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When darkness long has veil'd my mind,
And smiling day once more appears, Then, my Redeemer, then I find,
The folly of my doubts and fears. Strait I upbraid my wandering heart,
And blush that I should ever be Thus prone to act so base a part,
Or harbour one base thought of thee. Oh! let me then at length be taught
What I am still so slow to learn, That God is love, and changes not
Nor knows the shadow of a turn. Sweet truth, and easy to repeat,
But when my faith is sharply try'd, I find myself a learner yet,
Unskilful, weak, and apt to slide. But, O my Lord, one look from thee,
Subdues the disobedient will, Drives doubt and discontent away,
And thy rebellious worm is still.
As I am ready to repine;
Be shame, and self abhorrence mine.
There is a fountain fill'd with blood,
Drawn from Immanuel's veins ! And sinners, plung'd beneath that flood,
Lose all their guilty stains. The dying thief rejoic'd to see
That fountain in his day;
Wash all my sins away.
Shall never lose its pow'r,
Be sav'd, to sin no more.
Thy flowing wounds supply,
And shall be till I die.
Then in a nobler, sweeter song,
I'll sing thy power to save;
Lies silent in the grave.
Unworthy though I be,
'Tis strung, and tun'd, for endless years,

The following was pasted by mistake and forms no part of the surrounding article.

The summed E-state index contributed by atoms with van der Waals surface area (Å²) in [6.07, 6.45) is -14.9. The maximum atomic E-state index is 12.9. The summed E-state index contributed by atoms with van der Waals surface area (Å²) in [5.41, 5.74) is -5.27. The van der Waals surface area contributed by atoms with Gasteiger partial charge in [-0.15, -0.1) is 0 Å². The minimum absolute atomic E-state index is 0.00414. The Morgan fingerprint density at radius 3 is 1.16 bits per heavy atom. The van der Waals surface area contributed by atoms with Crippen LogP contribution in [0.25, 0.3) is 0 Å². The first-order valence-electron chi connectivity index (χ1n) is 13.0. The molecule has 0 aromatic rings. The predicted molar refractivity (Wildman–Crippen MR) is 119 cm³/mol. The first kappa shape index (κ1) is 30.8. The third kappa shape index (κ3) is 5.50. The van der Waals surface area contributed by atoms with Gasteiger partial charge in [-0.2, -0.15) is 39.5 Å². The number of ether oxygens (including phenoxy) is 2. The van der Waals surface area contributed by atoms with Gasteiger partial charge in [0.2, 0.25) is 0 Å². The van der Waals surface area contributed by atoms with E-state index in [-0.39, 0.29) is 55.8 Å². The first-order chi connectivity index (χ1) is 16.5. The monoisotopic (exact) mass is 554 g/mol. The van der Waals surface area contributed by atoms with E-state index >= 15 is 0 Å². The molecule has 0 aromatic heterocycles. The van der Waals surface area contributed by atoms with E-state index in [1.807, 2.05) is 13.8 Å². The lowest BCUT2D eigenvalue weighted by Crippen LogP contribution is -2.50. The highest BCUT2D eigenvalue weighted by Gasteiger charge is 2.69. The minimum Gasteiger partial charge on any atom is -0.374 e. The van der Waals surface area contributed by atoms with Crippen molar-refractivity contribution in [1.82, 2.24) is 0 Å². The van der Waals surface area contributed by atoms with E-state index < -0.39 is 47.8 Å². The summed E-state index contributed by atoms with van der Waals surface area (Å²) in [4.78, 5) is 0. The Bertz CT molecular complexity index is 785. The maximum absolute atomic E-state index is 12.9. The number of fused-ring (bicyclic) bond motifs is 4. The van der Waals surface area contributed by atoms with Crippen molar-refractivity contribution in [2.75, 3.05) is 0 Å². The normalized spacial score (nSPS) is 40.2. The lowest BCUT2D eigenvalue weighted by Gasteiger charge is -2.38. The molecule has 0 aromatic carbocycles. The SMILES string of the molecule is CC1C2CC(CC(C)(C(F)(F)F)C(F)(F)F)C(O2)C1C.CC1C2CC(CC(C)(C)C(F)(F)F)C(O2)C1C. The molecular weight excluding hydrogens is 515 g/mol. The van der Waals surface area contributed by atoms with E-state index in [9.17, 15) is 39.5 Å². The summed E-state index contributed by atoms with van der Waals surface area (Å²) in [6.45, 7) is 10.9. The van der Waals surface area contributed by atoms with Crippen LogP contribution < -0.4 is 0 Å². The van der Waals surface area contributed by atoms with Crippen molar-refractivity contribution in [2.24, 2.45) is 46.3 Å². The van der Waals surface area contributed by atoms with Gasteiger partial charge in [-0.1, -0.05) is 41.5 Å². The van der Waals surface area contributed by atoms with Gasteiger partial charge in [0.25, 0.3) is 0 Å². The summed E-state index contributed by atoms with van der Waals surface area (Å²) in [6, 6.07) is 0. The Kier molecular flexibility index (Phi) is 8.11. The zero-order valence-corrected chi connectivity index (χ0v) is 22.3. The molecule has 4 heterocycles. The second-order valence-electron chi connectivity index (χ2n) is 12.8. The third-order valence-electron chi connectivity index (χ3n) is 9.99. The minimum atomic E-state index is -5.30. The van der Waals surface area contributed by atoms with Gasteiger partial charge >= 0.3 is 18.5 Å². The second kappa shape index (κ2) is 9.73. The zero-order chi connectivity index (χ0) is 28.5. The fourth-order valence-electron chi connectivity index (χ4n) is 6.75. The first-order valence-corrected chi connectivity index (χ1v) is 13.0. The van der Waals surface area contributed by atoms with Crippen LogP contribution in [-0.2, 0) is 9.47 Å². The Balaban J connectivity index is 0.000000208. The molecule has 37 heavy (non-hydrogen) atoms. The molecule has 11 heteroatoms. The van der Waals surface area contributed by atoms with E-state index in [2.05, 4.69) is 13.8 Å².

And form’d by pow'r divine,
No other name but thine.
A flattering prospect shows :
And undisturbed repose.
(As ancient fables say), Castles, and groves, and music sweet, The senses of the traveller meet,
And stop him in his way.
'Twas but enchanted ground; Thus if the Lord our spirit touch, The world, which promised us so much,
A wilderness is found.
In such a wretched place ;
But He whose mercy breaks the charm,
And bids us seek his face.
By this beloved friend;
And glory at the end.
XXXVII. Dear is the hallow'd spot to me, When village bells awake the day; And, by their sacred minstrelsy, Call me from earthly cares away. And dear to me the winged hour, Spent in thy hallow'd courts, O Lord ! To feel devotion's soothing power, And catch the manna of thy word. And dear to me the loud Amen, Which echoes through the blest abode, Which swells and sinks, and swells again, Dies on the walls, but lives to God. And dear the rustic harmony, Sung with the pomp of village art; That holy, heav'nly melody, The music of a thankful heart.
In secret I have often pray'd,